RODRIGUEZ, Carmen Laura




Author Tags: Civil Rights, Fiction

Carmen Rodriguez came to Canada from Chile as a political exile following the August Pinochet military coup in 1973. In her writing, she explores place, language and the emotional terrain of dual geographies. Her earlier work has been the product of a bilingual, bicultural process: going back and forth between Spanish and English until she was satisfied with the end result in the two languages.

Rodriguez has dedicated a great part of her life to the field of education. She has taught adult literacy and popular education in a variety of settings, in addition to an array of subjects in the field of education itself: literacy instruction, ESL instruction, curriculum development, multicultural education and others. She is co-author (with Don Sawyer) of the Native Literary Research Project (Native Adult Education Resource Centre, Salmon Arm, 1990) and author of Educating for Change: Community-Based/Student-Centred Literacy Programming With First Nations Adults (Open Learning Agency, Burnaby, 1994/2000).

Rodriguez has taught Latin American Literature in translation at Simon Fraser University. She served on The Writers' Union of Canada's National Council and acted as Chair or Co-Chair of the Union's Racial Minority Writers Committee and Social Justice Taskforce. In addition to her work as a Vancouver correspondent for Radio Canada International since 1990, she was a founding member of the bilingual (Spanish-English) Latin American women's magazine AQUELARRE, a quarterly published in Vancouver between 1988 and 1997. She is not to be confused with the Chilean-born playwright Carmen Aguirre who also lives in Vancouver.

Her powerful novel Retribution (Women's Press 2011) takes the form of three memoirs by a daughter, mother and grandmother. Whereas the grandmother Soledad was once convinced to vote for a right-wing candidate in Chile, her daughter Sol joined the resistance movement against the dictator Pinochet and was tortured for nine months. The threesome arrives in Vancouver in 1974 as refugees. Sol's child Tania is a newborn. The grandmother recalls:

"As much as I wanted to pretend that I didn't care about Chile anymore, it didn't take me long to realize that when you leave your country behind, you don't really leave your country behind. It haunts you, it teases you, it plays tricks on you; it shows up at every corner, in every street; in the wind, in the clouds. It doesn't leave you alone. Your past plays in your head over and over again, like a movie that you already know by heart, but cannot stop watching."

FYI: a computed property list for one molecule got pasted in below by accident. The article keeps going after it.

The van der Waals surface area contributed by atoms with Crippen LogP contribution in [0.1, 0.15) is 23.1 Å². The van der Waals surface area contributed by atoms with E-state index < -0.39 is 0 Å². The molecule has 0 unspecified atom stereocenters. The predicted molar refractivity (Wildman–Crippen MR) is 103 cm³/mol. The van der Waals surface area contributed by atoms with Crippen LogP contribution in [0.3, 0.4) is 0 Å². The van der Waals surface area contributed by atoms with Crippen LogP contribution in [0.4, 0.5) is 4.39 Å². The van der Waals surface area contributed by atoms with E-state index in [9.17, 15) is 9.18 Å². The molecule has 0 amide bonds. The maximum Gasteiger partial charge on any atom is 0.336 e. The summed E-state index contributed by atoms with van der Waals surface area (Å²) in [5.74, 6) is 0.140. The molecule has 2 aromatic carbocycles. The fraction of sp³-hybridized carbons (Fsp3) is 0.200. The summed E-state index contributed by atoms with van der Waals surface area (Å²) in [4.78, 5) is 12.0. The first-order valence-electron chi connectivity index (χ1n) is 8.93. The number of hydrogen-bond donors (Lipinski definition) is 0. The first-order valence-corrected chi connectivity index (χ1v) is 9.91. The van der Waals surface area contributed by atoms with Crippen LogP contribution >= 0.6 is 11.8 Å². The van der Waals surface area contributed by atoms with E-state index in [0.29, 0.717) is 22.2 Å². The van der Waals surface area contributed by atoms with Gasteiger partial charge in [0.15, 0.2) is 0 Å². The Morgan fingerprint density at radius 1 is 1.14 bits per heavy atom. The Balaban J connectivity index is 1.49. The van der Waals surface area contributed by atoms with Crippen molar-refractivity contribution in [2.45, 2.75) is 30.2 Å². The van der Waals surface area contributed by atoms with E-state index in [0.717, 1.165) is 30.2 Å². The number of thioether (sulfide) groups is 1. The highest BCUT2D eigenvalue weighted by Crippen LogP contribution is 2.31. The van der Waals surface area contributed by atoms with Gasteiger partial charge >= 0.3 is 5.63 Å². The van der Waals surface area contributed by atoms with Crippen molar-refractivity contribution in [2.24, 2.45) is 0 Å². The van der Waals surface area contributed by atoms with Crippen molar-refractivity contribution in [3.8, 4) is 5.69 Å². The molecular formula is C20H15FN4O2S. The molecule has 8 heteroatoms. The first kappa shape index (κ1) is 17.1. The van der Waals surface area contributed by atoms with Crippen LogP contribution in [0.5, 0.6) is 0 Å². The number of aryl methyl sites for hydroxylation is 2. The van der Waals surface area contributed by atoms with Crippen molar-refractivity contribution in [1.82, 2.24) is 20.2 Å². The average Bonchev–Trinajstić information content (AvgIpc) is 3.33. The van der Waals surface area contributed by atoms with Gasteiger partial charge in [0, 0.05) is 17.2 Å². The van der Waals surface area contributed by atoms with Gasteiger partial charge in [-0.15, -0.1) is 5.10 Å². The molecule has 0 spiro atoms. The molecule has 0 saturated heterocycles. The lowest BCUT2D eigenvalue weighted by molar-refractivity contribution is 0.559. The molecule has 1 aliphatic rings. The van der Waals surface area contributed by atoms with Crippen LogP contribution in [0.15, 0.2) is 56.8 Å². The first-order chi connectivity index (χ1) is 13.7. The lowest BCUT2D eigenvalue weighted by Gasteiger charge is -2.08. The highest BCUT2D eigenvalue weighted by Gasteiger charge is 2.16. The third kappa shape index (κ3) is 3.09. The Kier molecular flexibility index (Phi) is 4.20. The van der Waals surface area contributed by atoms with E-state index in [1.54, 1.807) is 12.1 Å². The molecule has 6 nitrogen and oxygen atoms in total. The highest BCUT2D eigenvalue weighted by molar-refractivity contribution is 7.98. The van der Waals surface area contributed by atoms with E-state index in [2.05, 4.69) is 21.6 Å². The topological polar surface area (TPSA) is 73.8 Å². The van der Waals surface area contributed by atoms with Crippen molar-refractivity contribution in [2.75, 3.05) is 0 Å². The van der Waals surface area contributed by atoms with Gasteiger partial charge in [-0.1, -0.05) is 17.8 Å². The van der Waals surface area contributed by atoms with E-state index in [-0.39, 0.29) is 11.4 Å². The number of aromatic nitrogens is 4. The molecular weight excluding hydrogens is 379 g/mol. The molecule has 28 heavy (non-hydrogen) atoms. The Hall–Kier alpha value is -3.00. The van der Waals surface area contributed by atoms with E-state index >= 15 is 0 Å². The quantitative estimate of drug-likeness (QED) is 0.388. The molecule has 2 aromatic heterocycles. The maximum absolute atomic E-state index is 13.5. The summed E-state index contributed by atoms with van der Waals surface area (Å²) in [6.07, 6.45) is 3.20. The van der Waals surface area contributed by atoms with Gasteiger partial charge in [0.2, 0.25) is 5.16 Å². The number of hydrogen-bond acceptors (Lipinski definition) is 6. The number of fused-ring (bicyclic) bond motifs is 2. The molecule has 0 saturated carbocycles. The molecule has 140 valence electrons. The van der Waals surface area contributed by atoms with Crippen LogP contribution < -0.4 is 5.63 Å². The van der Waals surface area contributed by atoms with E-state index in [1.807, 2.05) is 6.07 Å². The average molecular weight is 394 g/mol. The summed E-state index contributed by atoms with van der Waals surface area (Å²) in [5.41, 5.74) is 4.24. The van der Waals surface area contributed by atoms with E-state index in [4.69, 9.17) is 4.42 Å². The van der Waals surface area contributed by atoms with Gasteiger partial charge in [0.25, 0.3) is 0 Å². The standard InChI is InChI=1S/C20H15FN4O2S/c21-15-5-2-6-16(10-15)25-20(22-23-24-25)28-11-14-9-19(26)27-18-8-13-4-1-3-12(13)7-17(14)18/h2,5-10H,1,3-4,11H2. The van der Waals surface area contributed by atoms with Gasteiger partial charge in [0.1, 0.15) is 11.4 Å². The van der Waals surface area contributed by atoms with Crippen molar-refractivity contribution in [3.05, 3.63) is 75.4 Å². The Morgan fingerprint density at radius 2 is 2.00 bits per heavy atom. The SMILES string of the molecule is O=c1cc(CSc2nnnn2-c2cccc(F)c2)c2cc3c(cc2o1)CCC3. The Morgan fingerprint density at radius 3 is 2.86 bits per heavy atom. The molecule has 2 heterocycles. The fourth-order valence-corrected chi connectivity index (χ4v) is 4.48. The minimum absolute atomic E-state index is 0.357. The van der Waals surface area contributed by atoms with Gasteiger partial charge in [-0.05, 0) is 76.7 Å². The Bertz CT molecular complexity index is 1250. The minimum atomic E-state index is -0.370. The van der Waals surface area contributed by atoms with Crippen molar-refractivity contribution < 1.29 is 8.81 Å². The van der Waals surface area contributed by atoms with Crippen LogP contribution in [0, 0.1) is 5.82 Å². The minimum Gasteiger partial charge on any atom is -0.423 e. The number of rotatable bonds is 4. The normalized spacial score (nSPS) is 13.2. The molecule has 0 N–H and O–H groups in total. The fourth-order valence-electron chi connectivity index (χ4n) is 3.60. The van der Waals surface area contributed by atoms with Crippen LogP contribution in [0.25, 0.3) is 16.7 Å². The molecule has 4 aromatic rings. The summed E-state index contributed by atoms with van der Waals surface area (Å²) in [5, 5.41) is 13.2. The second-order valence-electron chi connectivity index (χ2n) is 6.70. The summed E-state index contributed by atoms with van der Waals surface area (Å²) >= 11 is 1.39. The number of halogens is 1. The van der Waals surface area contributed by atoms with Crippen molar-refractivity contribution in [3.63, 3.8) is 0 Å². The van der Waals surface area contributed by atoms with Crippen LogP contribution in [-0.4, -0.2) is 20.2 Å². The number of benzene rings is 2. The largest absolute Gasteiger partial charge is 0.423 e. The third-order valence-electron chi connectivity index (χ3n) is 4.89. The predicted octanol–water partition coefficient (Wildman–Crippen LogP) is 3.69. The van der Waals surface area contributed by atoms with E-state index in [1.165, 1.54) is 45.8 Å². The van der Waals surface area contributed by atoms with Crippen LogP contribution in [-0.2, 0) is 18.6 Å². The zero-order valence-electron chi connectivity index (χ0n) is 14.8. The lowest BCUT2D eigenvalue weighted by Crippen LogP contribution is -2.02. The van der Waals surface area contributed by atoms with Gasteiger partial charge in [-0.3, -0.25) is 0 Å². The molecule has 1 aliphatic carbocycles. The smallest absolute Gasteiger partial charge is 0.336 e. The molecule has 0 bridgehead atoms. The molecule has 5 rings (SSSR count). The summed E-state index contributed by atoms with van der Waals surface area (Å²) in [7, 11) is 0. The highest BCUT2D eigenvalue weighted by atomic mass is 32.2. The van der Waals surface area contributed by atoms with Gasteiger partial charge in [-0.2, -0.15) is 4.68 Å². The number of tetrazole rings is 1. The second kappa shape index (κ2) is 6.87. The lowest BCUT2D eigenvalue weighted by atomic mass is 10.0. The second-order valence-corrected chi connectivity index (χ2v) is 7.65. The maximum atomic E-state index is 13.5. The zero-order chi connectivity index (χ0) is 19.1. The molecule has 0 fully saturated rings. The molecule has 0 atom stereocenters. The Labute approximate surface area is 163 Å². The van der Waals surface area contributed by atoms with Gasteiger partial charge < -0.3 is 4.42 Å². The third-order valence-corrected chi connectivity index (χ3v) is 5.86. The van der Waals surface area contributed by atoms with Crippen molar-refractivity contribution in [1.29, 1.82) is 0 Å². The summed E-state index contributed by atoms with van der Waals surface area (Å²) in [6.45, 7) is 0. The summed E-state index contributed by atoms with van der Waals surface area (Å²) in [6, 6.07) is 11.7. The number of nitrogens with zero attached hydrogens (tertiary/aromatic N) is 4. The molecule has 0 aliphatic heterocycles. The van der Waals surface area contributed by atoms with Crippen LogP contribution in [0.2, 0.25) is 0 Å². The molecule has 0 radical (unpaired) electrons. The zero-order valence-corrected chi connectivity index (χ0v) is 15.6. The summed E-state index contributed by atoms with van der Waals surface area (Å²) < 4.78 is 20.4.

During their first weeks at the Cove Motor Inn in English Bay, a one-star transit hotel operated by the Canadian government, her daughter Sol tells her, "The baby's father is my torturer." (Rodriguez has already alerted the reader to this possibility on the opening page of the book.) Soledad, the grandmother, explodes with hatred:

"I hated Pinochet. I hated my son's murderer. I hated my sister for having turned my daughter in. I hated my daughter's torturer. I hated my daughter for giving birth to the torturer's baby and I hated baby Tania. But above all I hated myself for not having known to live my life to the fullest when I was young; for not having accepted and loved my son for who he was; for having disapproved of my children's political views; for not having appreciated what I had. I hated myself for being alive and not having the guts to end it all and leave this world once and for all."

The grandmother rallies herself and becomes involved in the solidarity movement of Chilean exiles and refugees in Vancouver, but the title Retribution arises from the tortured daughter Sol's resolve to take revenge by breaking the legacy of cruelty and hate, by re-inventing love.

Carmen Rodriguez’s novel Retribution was runner-up for best book in the popular fiction category of the International Latino Book Awards.

CITY/TOWN: Vancouver

DATE OF BIRTH: June 19, 1948

PLACE OF BIRTH: Valdivia, Chile

ARRIVAL IN CANADA: August, 1974

ANCESTRAL BACKGROUND: Chilean

EMPLOYMENT OTHER THAN WRITING: Sessional Instructor, Latin American Literature in Translation (English), Simon Fraser University. Correspondent: Radio Canada International

BOOKS:

And A Body To Remember With (short stories), Vancouver, Arsenal Pulp Press, 1997

De Cuerpo Entero (Spanish version of And A Body To Remember With), Santiago, Editorial Los Andes, 1997

Guerra Prolongada/Protracted War (bilingual Spanish-English poetry), Toronto, Women's Press, 1992

Retribution (Women's Press 2011)

AWARDS:
Premio Municipal de Literatura, Mencion Honrosa, Santiago, Chile, 1998; Mencion - Revista Paula short story competition for the story "Acuarela", Santiago, 1973; Runner-up, Vancouver Book Award, for short story collection De Cuerpo Entero, 1998

[BCBW 2011] "Chilean"

And A Body To Remember With (Arsenal $14.95)
Article



Originally written in Spanish and simultaneously published as De Cuerpo Entero in Santiago, Carmen Rodriguez's patchwork of thinly disguised memoirs and short stories, And A Body To Remember With (Arsenal $14.95), doesn't revisit past injustices so much as evoke contemporary pain.

The reminiscences -- in very simple English, translated tentatively by the author -- dignify the lives of women in transition who are torn between two cultures, not feeling fully at home in either, adapting to Canadian customs and winters, silently haunted by a nightmarish past.

While raising families which straddle two hemispheres, Rodriguez and other ex-Chileans must watch uncomfortably, from afar, as Allende's killers appear to be vindicated through the all-powerful prism of international economics.
As Chile is being drawn further into the so-called free trade global economy, young people in Chile are increasingly disinclined to consider what the fuss was all about. Yes, Chileans were tortured and murdered. Yes, thousands disappeared. But shouldn't people like Carmen Rodriguez learn to get over it?